Prisons watchdog calls for time limit on detention

01 Mar 2016

The official prisons watchdog has expressed ‘substantial concerns’ about Europe’s biggest immigration removal centre (IRC) following an unannounced inspection.

Peter Clarke, Chief Inspector of Prisons, also called for a time limit to be placed on how long someone can be imprisoned for under immigration powers.

In today’s new report into Harmondsworth IRC, based near Heathrow airport, the prisons inspector slammed the facility for locking some people up for an ‘unreasonably long time’.

Inspectors discovered that 18 detainees had been held for more than a year and three for more than two years. These figures did not capture detainees who had been released and then re-detained. For example, one detainee had been detained on separate occasions for a total of five years, and another for almost four and half years.

As a result, the Chief Inspector echoed growing calls for a time limit to be placed on how long someone can be detained for.

He also criticised the ‘appalling’ conditions inside the detention centre, citing concerns about overcrowding and calling the toilets and showers ‘seriously insanitary’.

The inspection condemned the continued detention of detainees against the advice of medical professionals’ advice, and revealed that detainees without a lawyer often had to wait nearly two weeks to see one.

Worryingly, inspectors also uncovered poor handling of cases where detainees claimed to be children: in one instance, instead of sending the young person for a full, lawful age assessment by social services, unqualified Home Office staff made a judgement on the person’s age.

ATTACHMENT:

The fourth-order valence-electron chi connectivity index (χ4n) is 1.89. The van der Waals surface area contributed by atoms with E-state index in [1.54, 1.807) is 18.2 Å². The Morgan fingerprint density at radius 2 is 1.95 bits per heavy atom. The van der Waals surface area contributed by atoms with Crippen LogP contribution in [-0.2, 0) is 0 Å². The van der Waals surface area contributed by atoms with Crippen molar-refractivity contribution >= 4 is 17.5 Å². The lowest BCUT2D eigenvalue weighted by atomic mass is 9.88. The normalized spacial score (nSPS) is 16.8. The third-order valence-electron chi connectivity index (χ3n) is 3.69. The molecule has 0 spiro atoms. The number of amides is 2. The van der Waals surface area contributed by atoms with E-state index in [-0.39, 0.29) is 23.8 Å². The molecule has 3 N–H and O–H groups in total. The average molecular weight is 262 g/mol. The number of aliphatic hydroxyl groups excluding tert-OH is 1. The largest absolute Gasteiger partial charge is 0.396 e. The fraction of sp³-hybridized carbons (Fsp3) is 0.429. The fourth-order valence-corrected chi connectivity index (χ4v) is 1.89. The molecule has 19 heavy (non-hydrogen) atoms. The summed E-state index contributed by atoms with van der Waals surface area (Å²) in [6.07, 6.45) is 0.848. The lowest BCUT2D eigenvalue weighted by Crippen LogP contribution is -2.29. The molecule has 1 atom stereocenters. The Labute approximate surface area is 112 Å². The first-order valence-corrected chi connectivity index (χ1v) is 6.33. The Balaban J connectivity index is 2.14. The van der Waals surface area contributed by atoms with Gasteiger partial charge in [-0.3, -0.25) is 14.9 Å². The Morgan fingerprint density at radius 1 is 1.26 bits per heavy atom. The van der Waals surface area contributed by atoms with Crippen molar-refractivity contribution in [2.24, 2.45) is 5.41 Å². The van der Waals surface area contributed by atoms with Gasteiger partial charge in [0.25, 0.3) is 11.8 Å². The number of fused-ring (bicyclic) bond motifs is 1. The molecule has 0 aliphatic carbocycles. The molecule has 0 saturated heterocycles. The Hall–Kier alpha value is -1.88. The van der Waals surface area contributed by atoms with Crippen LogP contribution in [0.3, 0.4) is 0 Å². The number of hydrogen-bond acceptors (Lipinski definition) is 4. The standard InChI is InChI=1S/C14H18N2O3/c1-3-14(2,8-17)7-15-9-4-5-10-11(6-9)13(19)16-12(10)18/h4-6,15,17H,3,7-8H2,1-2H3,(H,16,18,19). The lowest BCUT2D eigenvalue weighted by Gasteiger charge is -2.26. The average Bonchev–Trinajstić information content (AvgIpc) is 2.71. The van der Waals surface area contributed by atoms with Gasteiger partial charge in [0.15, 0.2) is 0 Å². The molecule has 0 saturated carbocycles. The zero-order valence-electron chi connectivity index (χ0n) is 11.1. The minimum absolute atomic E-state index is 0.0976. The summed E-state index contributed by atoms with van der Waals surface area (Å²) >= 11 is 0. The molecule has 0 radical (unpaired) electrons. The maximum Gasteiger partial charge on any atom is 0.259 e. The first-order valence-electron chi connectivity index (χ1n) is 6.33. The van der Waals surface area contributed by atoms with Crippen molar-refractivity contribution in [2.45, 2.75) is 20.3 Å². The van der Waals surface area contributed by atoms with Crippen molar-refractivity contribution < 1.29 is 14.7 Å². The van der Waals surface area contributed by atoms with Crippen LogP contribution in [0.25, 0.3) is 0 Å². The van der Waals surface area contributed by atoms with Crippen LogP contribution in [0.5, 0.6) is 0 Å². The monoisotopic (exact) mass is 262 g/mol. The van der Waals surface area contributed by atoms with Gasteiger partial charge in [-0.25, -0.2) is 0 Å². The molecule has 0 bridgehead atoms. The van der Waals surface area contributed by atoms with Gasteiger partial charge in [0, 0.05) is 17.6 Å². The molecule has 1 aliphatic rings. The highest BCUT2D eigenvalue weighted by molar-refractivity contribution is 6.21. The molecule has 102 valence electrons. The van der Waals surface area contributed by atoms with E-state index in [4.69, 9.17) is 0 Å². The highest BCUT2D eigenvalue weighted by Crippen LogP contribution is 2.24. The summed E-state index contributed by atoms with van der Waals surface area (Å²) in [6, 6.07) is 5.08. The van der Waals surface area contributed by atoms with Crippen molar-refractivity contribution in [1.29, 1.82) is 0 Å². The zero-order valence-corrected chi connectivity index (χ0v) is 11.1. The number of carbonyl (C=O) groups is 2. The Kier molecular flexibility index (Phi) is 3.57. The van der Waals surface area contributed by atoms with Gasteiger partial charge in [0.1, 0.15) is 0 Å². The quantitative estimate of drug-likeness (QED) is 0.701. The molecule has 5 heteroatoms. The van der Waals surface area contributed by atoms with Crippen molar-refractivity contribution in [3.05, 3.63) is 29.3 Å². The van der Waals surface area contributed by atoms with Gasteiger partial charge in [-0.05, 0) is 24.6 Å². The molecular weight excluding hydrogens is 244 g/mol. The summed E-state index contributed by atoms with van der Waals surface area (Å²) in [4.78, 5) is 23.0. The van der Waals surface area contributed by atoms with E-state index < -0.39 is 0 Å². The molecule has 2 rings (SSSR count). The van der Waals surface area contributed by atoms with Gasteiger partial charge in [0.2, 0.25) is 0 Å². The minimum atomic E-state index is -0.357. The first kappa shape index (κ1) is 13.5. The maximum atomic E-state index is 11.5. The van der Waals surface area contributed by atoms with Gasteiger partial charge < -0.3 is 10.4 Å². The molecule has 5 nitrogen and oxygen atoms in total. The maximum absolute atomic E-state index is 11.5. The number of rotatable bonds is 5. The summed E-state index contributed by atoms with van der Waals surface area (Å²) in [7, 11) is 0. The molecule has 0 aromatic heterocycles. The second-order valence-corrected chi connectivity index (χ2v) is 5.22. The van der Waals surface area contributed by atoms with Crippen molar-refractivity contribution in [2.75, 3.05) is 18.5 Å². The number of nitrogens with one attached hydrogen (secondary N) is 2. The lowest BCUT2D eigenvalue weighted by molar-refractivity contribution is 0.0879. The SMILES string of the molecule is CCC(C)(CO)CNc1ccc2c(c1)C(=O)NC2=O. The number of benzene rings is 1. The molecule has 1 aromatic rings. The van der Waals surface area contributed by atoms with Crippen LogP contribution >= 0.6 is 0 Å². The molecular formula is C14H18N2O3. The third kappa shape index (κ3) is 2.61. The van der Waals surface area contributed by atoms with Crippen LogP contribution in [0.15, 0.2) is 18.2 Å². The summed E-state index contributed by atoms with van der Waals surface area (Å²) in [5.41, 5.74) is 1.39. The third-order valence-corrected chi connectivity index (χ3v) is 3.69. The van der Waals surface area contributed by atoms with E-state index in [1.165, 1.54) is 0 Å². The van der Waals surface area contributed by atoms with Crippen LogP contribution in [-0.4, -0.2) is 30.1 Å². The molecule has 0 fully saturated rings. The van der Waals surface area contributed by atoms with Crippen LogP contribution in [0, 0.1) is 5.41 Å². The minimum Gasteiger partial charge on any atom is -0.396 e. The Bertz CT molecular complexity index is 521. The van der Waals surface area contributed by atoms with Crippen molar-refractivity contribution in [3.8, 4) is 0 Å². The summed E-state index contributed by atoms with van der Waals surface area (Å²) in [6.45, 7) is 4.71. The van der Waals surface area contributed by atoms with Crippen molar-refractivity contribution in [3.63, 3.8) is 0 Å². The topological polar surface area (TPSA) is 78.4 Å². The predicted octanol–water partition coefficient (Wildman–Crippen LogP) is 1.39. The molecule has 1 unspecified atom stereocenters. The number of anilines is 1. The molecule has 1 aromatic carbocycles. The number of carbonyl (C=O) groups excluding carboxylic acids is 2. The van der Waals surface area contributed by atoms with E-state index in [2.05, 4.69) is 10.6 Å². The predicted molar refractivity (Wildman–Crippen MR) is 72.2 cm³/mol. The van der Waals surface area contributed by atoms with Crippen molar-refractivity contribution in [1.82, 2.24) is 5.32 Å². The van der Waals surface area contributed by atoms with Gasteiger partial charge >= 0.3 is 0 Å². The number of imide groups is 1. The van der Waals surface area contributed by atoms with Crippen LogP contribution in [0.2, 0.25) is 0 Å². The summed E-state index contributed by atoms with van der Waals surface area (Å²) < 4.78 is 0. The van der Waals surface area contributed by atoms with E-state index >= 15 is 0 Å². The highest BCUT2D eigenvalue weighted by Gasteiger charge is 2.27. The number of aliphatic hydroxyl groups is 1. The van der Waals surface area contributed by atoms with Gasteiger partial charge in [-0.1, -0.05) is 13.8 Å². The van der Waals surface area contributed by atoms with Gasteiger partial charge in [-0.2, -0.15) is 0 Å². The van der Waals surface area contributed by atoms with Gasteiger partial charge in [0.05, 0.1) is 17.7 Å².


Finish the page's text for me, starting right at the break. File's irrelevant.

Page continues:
The Refugee Council knows all too well that such casual assessments can lead to many children being wrongly and often unlawfully locked up alongside adults. Peter Clarke called for all detainees who say they are children to undergo a Merton-compliant age assessment by social services.

Refugee Council Head of Advocacy Dr Lisa Doyle: "The evidence against the Government’s current policy of callous, casual, indefinite imprisonment is mounting.

"The very idea that Britain locks up people who have fled here seeking safety should be a stain on the Government’s conscience, but the fact that Home Office officials are then able to throw away the key is utterly scandalous.

"If the Government is insistent on continuing this ruinous policy, it at the very least must put a time limit on the length of time it throws people behind bars for.”